Of the three ways that wealth can be extracted from communities and given to people with no connection with those communities and who do nothing useful – i.e. interest, returns to shareholders and rent – mutual credit can mitigate the first directly, as it’s a system that involves no interest; the second indirectly, as it benefits community-based work; and the third one – well, possibly. We’ll see what happens if and when communities are strengthened to the point that they can do something about it. There are options – for example, ‘use-credit obligations’ for local investment. But whatever happens, mutual credit only rewards work. Surely that’s a good thing? We want to stress to libertarians that we’re only suggesting voluntary and democratic ways to achieve this.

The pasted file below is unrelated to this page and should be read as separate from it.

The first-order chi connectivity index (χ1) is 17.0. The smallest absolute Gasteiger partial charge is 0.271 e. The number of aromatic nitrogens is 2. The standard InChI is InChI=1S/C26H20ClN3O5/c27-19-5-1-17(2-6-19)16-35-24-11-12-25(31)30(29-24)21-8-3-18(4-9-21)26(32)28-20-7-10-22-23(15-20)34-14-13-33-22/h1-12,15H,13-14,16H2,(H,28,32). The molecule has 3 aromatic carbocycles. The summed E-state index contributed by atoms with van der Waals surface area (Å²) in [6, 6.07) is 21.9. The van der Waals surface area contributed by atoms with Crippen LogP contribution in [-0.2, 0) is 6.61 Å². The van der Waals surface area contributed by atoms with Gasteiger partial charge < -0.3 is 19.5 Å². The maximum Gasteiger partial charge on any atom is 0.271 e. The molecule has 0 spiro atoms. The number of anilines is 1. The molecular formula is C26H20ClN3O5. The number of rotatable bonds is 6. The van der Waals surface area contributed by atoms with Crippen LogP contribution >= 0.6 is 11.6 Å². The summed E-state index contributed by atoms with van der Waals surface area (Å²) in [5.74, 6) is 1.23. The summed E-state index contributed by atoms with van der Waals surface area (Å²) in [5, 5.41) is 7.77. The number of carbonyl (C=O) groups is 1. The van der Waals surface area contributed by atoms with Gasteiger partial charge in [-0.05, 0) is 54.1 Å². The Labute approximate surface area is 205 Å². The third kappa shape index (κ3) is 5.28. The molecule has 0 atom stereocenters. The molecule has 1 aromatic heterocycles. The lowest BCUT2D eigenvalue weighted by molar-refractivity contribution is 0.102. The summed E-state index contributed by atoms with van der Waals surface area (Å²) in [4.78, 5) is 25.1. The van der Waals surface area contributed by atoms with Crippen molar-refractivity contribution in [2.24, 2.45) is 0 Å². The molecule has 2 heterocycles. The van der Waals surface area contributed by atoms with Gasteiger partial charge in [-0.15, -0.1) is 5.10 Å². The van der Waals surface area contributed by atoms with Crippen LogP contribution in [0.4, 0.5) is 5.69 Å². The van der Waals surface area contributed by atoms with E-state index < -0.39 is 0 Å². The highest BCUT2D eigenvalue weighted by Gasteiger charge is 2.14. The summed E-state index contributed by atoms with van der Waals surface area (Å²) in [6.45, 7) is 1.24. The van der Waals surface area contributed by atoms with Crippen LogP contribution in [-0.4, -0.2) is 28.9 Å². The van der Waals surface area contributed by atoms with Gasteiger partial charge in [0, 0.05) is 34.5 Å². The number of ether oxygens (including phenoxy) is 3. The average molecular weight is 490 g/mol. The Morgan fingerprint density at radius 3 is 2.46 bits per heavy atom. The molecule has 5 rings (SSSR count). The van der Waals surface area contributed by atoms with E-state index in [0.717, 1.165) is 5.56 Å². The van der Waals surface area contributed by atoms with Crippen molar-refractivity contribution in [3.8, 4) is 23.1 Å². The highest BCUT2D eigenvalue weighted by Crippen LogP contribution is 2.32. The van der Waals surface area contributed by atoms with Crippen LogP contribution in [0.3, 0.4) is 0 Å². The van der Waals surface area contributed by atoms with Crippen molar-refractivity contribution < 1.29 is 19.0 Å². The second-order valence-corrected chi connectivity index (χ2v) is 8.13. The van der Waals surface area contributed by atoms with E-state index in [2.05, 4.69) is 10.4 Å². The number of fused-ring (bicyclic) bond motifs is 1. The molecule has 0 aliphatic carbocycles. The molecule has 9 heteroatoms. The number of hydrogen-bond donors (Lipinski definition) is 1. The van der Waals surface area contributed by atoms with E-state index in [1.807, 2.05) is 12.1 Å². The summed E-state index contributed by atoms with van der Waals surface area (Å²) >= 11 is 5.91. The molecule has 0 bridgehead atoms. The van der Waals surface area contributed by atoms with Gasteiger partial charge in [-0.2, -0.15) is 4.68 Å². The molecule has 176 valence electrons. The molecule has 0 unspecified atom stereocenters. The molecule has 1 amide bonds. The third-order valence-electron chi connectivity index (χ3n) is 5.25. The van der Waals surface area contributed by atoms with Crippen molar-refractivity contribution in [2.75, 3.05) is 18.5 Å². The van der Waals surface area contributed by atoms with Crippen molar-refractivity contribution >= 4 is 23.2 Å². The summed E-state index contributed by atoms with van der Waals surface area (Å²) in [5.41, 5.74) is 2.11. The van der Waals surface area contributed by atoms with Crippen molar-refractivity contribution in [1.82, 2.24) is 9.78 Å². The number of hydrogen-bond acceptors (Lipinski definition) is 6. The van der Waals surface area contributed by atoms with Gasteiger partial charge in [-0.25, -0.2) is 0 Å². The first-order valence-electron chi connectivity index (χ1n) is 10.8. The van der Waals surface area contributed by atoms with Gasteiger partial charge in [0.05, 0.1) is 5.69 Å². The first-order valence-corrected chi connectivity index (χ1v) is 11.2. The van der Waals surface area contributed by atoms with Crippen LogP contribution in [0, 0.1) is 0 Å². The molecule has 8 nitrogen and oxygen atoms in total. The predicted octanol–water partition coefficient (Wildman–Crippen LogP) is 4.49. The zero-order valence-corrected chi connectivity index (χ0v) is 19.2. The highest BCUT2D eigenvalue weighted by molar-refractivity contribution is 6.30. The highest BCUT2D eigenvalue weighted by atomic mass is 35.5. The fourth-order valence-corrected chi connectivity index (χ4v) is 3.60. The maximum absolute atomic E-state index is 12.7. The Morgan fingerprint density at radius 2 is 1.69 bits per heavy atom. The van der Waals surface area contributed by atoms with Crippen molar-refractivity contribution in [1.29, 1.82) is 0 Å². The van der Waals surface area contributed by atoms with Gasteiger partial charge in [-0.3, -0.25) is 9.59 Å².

With the mainstream left and right, it’s simpler still. Mutual credit is the basis for a non-extractive but free market. Non-extraction means that we don’t have to tax and redistribute (because wealth isn’t concentrated in the first place), and markets mean some local competition, which is necessary to provide choice between producers. Otherwise, we could be stuck with bakers or brewers who aren’t very good at making bread or beer – and who wants that? The opposite of competition isn’t co-operation, it’s monopoly. Why would anyone of any political persuasion prefer multinational corporations over small, local businesses? I’ve had conversations with our local Tory parliamentary candidate, who says that he’d like to see a Tooting High Street full of small, independent businesses, rather than corporate branches – and he seems genuine. I don’t see why Conservatives would oppose small businesses or strong communities. I want to make it clear that this isn’t about expediency though – mutual credit genuinely doesn’t have any ideological baggage. This is confusing for many people, who have to pigeonhole ideas before they can address them. Mutual credit is just a tool, albeit a powerful one.